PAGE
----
Where Bones Dance

Where Bones Dance

An English Girlhood, An African War

Book - 2007
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     In this stunning debut novel, a child dissects the darkness at the heart of her British diplomatic family. Living in Nigeria on the brink of civil war, Anna--also known as Jake--becomes blood brothers with Dave, the Korean American daughter of a C.I.A. operative. They do push-ups, collect pornography, and plot lives of unmarried freedom while around them a country disintegrates. Luscious, terrifying, and raw, Nigeria itself becomes a lesson in endurance, suffering, love. 
     Stories are layered upon stories: Anna's grandmother tells stories about life as a white woman on the Gold Coast; the clairvoyant and closeted "Aunt" Elsie gives Anna a story of transformation to hold onto in the coming tumult of adolescence. Yet Where Bones Dance also spirals down to the stories that are not told--sexual abuse, the myth of benign colonialism, the chaos of postcolonial Africa. Sensual and fantastical by turns, this moving, funny, immensely readable book delivers an understanding of the interplay of sexuality, gender, race, and war that is sophisticated beyond the years of its intrepid narrator.   Winner, Georges Bugnet Award for Novel, Alberta Literary Awards, Writers Guild of Alberta
Best Books for General Audiences, selected by the American Association of School Librarians and the Public Library Association
Publisher: Madison : Terrace Books, c2007.
ISBN: 9780299222604
0299222608
Branch Call Number: Fic
Characteristics: xvi, 301 p. ; 24 cm.

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quagga Nov 25, 2009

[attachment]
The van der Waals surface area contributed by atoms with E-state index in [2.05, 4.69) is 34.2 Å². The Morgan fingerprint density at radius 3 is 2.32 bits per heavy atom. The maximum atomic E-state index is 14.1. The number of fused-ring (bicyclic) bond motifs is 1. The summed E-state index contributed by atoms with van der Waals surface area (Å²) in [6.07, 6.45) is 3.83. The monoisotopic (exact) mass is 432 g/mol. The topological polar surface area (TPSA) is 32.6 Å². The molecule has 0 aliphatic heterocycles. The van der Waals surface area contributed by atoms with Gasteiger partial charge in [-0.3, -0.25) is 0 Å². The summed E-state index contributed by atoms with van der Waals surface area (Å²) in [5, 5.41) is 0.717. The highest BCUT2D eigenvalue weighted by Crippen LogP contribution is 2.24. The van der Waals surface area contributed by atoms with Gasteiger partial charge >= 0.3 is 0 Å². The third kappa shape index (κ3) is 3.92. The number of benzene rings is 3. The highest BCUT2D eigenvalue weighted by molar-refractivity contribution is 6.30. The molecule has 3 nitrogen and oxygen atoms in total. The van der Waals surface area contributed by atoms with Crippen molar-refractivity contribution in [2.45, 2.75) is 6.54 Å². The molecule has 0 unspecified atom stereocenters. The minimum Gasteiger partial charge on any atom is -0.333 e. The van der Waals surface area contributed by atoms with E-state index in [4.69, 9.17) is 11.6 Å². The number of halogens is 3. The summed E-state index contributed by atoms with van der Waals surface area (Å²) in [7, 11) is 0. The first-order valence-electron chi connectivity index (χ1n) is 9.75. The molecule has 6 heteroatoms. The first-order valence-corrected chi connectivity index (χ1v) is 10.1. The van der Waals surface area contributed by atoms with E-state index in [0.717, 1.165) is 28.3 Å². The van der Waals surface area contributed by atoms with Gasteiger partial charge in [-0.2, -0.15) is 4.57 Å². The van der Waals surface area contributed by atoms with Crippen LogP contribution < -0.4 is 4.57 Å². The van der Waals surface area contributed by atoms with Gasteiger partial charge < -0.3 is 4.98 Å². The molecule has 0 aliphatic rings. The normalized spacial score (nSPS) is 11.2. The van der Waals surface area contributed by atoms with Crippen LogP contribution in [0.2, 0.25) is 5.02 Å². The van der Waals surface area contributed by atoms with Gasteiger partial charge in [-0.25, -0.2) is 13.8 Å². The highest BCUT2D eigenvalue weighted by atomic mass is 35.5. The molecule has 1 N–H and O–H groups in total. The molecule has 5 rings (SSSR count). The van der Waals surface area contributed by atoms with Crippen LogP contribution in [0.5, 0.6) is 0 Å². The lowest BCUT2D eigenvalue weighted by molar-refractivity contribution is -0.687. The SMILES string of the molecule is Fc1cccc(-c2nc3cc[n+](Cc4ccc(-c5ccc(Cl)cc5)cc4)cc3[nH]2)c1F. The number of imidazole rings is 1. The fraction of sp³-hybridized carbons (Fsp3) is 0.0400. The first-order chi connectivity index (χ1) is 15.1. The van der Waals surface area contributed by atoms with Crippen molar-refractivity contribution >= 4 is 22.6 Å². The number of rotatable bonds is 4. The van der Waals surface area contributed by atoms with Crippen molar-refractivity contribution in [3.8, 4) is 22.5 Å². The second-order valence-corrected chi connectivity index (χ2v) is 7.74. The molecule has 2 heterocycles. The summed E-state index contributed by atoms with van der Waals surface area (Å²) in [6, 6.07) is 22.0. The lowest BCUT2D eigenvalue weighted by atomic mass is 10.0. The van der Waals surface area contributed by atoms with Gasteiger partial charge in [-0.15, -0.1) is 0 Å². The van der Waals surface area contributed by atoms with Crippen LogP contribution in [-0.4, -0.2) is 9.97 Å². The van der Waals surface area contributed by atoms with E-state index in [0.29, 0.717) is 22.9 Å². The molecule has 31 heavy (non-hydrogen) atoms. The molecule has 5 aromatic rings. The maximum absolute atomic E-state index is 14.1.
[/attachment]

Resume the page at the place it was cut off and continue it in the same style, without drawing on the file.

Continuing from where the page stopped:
I lived in Nigeria from when I was seven until I was ten but, before writing this book, I had almost no conscious memory of that time, or indeed of the first twelve years of my life. The first time I wrote about Nigeria the story startled me with its immediacy. It came from an unknown place inside myself." The University of Wisconsin Press, publisher of Where Bones Dance, assigns the following marketing descriptors on the back of the dust jacket: Fiction / Autobiography / Africa / Lesbian Interest. So, is it fiction or is it true? The author says: "I gave myself, in writing the book, complete permission to lie."

Newington's memories are vividly evocative of Nigeria as seen through the eyes of a White colonialist child. She uses the name 'Anna' in the book. Her father was a British diplomat, observing the civil war as it began in the late 1960s. Her best friend is Helen, daughter of a Korean-American spy. The first time Anna visits Helen's home, she tells her, "My name is Jake. I'm a marine." Helen says, "My name is Dave. It's a code name. I'm a spy." Anna's emerging lesbian self can be glimpsed in her interactions with Helen, as well as in her adamant statements that she will never marry.

Candid, gritty and compelling, the narrative is a collection of memory fragments - sometimes dreamlike, even nightmarish. Anna's relationship with her mother is troubled and dark. Disturbing incidents are dropped liked grenades between descriptions of kite-flying at the seaside and traditional Igbo tales recounted by Christine, a domestic employee.

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